Merkel needs to negotiate first with the CSU before calling on the FDP and the Greens on a possible coalition agreement.
Pictured: a campaign poster of the FDP: "digital first. thinking second."
Photo: Martine Huberty
Merkel needs to get CSU on board first in coalition talks
Following the federal election results on Sunday, Merkel is not spoilt for choice.
Despite having the worst result since 1949, the CDU/CSU is nevertheless still the biggest party in the Bundestag with 32.9%.
After the disastrous results for the SPD (20.5%), the social democrat leader Martin Schulz announced the same day that his party would go into opposition.
Mathematically and politically, only a four-party coalition is possible: CDU/CSU, FDP and Bündnis 90/die Grünen.
The Linke also did well with 9.2%, but the third biggest opposition is the AfD with 12.6%. Neither of these parties is a possible coalition partner for the CDU/CSU for political and for policy reasons.
The liberal FDP can breathe a sigh of relief. After getting kicked out of parliament in the 2013 federal elections as it did not meet the 5% threshold, the party has scored 10.7% in 2017.
The Greens scored unexpectedly 8.9%, while polls had them down to 6 or 7% a few months ago.
Together, these parties would have 393 seats out of 709, the biggest parliament in the history of the federal republic.
However, before Merkel can make these calls, she needs to sort things out with the CSU. On Monday, Bavaria’s interior minister Joachim Herrmann said on TV that his party needed to close the “right flank” which the AfD now occupied on the political spectrum and indicated that his party would insist on an upper limit for the number of refugees entering the country. Furthermore, it seems that heads might roll within the CSU, who achieved a dismal 38%; its worst result was in 2009, when it got 42%; otherwise it consistently polled over 45%.
The problem is that both parties have grown increasingly distant over the past decades. The CDU has become a progressive centre party which can find coalition partners both on the right and on the left. The CSU has stayed a centre-right party with the aspiration to govern alone (in Bavaria).
Meanwhile, Merkel continues as if nothing had happened. She said on election night that her party had a clear mandate to lead the next government.
Talks with FDP and Greens
Merkel indicated that she will conduct talks with the FDP and Greens to see if a coalition agreement is possible.
At the moment, it appears all parties seem to agree that a new immigration law is needed. However, there are significant differences on what it should look like; the Greens want it to be more expansive, while the CDU/CSU will be under pressure to tighten it.
The FDP’s lead candidate insists on certain policy priorities which are part of a “change of direction in politics”: digitisation, more spending on education and a reform of taxation.
For the Greens, environmental policies will be the priority: they want a phasing out of energy produced by coal power stations by 2030 and a new climate protection law. The Greens also want to allow only “clean” cars by 2030.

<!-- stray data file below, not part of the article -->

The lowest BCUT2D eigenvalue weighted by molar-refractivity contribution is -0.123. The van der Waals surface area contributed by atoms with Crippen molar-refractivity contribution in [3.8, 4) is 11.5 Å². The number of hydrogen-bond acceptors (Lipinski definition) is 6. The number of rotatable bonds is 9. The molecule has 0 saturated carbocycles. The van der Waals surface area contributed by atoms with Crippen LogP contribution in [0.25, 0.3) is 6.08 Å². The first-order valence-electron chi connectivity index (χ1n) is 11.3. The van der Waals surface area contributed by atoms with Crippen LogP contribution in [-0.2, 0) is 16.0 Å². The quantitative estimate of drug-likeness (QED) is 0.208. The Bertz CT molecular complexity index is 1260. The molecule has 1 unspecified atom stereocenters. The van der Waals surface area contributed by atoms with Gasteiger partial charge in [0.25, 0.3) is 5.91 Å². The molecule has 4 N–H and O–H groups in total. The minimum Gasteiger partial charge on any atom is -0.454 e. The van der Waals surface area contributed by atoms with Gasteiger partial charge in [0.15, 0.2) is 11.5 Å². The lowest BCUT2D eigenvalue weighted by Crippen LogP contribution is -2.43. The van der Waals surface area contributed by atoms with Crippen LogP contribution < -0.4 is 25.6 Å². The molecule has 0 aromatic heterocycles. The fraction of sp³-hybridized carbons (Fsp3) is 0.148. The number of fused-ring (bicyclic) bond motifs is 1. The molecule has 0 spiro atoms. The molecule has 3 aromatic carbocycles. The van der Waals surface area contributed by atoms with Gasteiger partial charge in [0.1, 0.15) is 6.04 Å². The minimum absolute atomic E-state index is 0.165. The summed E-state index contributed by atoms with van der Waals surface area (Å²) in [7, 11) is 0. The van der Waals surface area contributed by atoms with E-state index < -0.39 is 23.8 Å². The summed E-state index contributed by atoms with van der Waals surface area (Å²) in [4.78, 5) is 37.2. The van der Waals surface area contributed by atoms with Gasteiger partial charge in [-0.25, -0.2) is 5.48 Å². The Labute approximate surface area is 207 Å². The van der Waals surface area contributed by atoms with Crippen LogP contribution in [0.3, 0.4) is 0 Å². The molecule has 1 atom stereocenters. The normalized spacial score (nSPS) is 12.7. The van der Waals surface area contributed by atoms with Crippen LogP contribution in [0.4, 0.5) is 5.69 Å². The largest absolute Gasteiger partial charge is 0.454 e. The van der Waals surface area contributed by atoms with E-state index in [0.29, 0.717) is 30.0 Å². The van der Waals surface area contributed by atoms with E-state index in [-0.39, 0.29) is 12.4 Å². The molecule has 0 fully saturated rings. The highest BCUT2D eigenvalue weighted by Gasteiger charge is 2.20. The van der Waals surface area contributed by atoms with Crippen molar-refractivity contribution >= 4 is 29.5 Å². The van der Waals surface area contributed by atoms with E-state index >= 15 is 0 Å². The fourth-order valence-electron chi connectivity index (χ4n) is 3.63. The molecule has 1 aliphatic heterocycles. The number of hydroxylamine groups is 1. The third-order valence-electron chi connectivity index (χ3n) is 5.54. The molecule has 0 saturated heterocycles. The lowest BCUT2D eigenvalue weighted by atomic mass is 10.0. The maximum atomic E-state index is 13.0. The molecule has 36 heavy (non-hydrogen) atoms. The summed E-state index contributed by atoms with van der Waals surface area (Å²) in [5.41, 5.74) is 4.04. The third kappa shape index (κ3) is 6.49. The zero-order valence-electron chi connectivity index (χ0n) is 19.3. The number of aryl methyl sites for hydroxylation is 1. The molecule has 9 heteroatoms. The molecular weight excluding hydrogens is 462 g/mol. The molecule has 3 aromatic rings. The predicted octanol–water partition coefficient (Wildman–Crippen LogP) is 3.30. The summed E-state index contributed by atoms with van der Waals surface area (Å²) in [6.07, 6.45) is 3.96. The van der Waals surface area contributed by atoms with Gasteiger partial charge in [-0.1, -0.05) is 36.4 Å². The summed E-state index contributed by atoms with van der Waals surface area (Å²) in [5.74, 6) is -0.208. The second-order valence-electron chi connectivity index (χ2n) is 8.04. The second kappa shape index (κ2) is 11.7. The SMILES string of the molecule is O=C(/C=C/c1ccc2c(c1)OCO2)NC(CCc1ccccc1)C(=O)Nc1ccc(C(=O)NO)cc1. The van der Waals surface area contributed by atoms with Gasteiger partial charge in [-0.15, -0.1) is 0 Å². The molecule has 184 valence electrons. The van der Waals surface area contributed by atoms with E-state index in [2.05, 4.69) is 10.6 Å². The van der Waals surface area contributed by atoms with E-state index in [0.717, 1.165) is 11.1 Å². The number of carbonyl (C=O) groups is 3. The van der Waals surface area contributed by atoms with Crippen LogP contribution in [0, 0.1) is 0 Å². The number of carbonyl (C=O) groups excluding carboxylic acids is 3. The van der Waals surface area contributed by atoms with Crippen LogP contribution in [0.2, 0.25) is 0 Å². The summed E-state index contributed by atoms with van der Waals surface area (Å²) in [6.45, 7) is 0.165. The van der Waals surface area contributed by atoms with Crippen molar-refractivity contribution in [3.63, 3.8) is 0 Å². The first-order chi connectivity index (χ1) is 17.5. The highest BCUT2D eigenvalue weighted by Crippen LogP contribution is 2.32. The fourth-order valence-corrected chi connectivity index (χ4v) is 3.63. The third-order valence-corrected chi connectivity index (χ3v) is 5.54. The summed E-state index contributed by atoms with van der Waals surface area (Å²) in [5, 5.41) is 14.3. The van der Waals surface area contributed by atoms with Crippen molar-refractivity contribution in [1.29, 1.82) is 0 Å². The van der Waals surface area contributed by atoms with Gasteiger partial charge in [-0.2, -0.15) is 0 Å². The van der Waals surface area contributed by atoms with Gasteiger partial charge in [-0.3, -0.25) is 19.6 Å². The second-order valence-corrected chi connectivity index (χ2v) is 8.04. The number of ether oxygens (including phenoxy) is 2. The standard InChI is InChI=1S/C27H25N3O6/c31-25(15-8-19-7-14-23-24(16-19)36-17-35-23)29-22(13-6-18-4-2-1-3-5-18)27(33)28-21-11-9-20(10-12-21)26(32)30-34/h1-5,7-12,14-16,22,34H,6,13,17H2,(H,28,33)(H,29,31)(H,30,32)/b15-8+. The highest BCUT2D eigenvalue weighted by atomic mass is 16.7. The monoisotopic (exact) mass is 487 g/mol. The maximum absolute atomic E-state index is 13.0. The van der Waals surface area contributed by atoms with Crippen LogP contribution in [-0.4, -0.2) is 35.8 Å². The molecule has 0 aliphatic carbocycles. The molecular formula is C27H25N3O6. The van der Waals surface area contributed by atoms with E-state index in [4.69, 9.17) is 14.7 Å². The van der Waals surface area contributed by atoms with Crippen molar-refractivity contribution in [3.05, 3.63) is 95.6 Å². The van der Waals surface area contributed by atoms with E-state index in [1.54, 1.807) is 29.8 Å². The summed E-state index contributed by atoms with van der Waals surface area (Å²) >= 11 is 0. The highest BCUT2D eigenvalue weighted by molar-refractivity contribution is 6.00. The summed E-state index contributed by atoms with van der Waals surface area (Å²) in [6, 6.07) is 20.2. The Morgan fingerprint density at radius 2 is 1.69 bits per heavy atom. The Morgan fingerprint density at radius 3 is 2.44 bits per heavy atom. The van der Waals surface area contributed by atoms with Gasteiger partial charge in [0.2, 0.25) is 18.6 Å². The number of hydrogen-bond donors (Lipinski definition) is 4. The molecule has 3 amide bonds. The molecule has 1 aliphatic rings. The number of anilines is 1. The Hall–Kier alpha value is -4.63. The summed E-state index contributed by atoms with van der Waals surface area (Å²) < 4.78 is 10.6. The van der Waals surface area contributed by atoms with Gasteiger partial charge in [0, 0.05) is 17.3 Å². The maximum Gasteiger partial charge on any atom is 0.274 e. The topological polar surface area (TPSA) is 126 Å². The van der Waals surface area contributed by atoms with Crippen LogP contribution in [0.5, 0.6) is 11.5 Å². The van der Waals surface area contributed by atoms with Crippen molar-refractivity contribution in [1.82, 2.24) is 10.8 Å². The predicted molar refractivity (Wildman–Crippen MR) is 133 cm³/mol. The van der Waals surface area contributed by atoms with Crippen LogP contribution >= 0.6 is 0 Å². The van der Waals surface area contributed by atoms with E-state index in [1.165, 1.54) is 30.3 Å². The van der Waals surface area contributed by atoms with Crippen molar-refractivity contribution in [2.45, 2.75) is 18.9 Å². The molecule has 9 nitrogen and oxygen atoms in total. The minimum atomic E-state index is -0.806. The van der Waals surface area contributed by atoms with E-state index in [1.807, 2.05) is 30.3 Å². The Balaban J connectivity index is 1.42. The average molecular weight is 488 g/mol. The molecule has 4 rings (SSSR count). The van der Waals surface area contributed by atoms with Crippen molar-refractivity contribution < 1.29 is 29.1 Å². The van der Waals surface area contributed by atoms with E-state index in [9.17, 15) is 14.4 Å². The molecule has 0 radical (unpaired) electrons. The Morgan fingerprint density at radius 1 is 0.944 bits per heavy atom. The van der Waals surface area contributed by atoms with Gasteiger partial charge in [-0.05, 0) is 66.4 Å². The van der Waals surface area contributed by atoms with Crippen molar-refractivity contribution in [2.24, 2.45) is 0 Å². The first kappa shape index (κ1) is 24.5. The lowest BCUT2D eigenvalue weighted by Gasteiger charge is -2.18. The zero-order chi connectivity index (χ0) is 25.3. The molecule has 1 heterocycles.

Wolfgang Rüdig, reader in politics at the university of Strathclyde, who studies Green parties in Europe, said in an interview with Delano that for the Greens, a strong commitment to climate change was non-negotiable, which may become an issue with the FDP.
He argued that it was an “incredibly complicated situation because you have four parties which have strong positions on many issues that are totally contradictory. It will be a real piece of art for Merkel to put this together. But one has to be careful about statements made in the past; the election is over. At the Greens, there is a feeling that with the rise of the AfD, the democratic parties have to get together and form a stable government to demonstrate that Germany can be governed properly. This puts the Greens in a position where they have a responsibility, and I am sure the same will apply to the other parties.”
He was rather optimistic and argued that the parties would “make a genuine effort”, but they would all "have to accept unpalatable compromises which their voters and members will not be very happy with. But there has to be something in the agreement that they can sell to their members.”
In any case, it is likely that coalition talks will drag on for months, even till December. Personnel questions are naturally not far away. Christian Lindner, lead candidate for the FDP, is eyeing the post of finance minister.
Several experts do not rule out that new elections might also be a possibility. The Greens and the FDP, and maybe even the CSU, will put the coalition agreement to a vote by their base. This may scupper any carefully crafted deals.
On the other hand, a minority government seems to be a non-issue at the moment.
Dan Hough, professor at the university of Sussex, claims that there are serious obstacles in both possible coalitions, and new elections might happen much sooner than expected. Clemens Fuest, who leads the Ifo Institute in Munich, said it was imperative that the parties manage to find a compromise. He warned against new elections, as the uncertainty would be bad for companies and the economy in general.